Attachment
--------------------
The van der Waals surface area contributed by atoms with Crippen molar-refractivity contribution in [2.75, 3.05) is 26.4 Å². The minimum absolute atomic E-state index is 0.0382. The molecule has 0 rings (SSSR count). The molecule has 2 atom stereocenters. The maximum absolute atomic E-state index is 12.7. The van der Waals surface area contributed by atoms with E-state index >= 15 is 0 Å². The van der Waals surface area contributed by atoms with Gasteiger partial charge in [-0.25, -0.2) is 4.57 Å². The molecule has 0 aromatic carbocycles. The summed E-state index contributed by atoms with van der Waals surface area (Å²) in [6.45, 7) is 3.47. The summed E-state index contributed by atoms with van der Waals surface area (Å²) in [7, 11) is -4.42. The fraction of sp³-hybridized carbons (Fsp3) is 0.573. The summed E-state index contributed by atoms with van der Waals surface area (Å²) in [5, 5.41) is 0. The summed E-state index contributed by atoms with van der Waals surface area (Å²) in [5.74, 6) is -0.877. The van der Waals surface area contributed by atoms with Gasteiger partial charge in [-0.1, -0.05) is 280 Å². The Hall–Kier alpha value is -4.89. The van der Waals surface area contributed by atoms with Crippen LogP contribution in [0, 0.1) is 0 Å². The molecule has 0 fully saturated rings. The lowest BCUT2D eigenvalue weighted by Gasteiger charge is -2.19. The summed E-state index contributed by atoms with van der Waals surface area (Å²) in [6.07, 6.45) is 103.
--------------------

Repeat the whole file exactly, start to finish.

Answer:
The van der Waals surface area contributed by atoms with Crippen molar-refractivity contribution in [2.75, 3.05) is 26.4 Å². The minimum absolute atomic E-state index is 0.0382. The molecule has 0 rings (SSSR count). The molecule has 2 atom stereocenters. The maximum absolute atomic E-state index is 12.7. The van der Waals surface area contributed by atoms with E-state index >= 15 is 0 Å². The van der Waals surface area contributed by atoms with Gasteiger partial charge in [-0.25, -0.2) is 4.57 Å². The molecule has 0 aromatic carbocycles. The summed E-state index contributed by atoms with van der Waals surface area (Å²) in [6.45, 7) is 3.47. The summed E-state index contributed by atoms with van der Waals surface area (Å²) in [7, 11) is -4.42. The fraction of sp³-hybridized carbons (Fsp3) is 0.573. The summed E-state index contributed by atoms with van der Waals surface area (Å²) in [5, 5.41) is 0. The summed E-state index contributed by atoms with van der Waals surface area (Å²) in [5.74, 6) is -0.877. The van der Waals surface area contributed by atoms with Gasteiger partial charge in [-0.1, -0.05) is 280 Å². The Hall–Kier alpha value is -4.89. The van der Waals surface area contributed by atoms with Crippen LogP contribution in [0, 0.1) is 0 Å². The molecule has 0 fully saturated rings. The lowest BCUT2D eigenvalue weighted by Gasteiger charge is -2.19. The summed E-state index contributed by atoms with van der Waals surface area (Å²) in [6.07, 6.45) is 103.